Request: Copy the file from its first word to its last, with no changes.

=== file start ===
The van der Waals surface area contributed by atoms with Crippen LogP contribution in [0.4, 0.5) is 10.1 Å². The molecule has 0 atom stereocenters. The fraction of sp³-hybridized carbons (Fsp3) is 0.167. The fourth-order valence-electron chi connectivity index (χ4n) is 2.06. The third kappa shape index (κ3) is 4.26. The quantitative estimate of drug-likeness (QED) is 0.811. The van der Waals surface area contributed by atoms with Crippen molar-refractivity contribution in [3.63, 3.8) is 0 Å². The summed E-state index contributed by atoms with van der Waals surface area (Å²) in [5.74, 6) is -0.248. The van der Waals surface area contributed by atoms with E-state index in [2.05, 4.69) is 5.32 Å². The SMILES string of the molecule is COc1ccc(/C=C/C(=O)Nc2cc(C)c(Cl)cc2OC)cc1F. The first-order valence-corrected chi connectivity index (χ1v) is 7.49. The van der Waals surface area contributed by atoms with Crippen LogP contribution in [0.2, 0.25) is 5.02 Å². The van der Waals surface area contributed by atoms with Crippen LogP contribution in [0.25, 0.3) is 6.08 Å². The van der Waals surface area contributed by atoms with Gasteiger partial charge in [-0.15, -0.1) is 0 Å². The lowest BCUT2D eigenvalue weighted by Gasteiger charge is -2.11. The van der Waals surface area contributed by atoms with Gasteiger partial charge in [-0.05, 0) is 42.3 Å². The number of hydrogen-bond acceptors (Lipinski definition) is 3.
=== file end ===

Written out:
The van der Waals surface area contributed by atoms with Crippen LogP contribution in [0.4, 0.5) is 10.1 Å². The molecule has 0 atom stereocenters. The fraction of sp³-hybridized carbons (Fsp3) is 0.167. The fourth-order valence-electron chi connectivity index (χ4n) is 2.06. The third kappa shape index (κ3) is 4.26. The quantitative estimate of drug-likeness (QED) is 0.811. The van der Waals surface area contributed by atoms with Crippen molar-refractivity contribution in [3.63, 3.8) is 0 Å². The summed E-state index contributed by atoms with van der Waals surface area (Å²) in [5.74, 6) is -0.248. The van der Waals surface area contributed by atoms with E-state index in [2.05, 4.69) is 5.32 Å². The SMILES string of the molecule is COc1ccc(/C=C/C(=O)Nc2cc(C)c(Cl)cc2OC)cc1F. The first-order valence-corrected chi connectivity index (χ1v) is 7.49. The van der Waals surface area contributed by atoms with Crippen LogP contribution in [0.2, 0.25) is 5.02 Å². The van der Waals surface area contributed by atoms with Crippen LogP contribution in [0.25, 0.3) is 6.08 Å². The van der Waals surface area contributed by atoms with Gasteiger partial charge in [-0.15, -0.1) is 0 Å². The lowest BCUT2D eigenvalue weighted by Gasteiger charge is -2.11. The van der Waals surface area contributed by atoms with Gasteiger partial charge in [-0.05, 0) is 42.3 Å². The number of hydrogen-bond acceptors (Lipinski definition) is 3.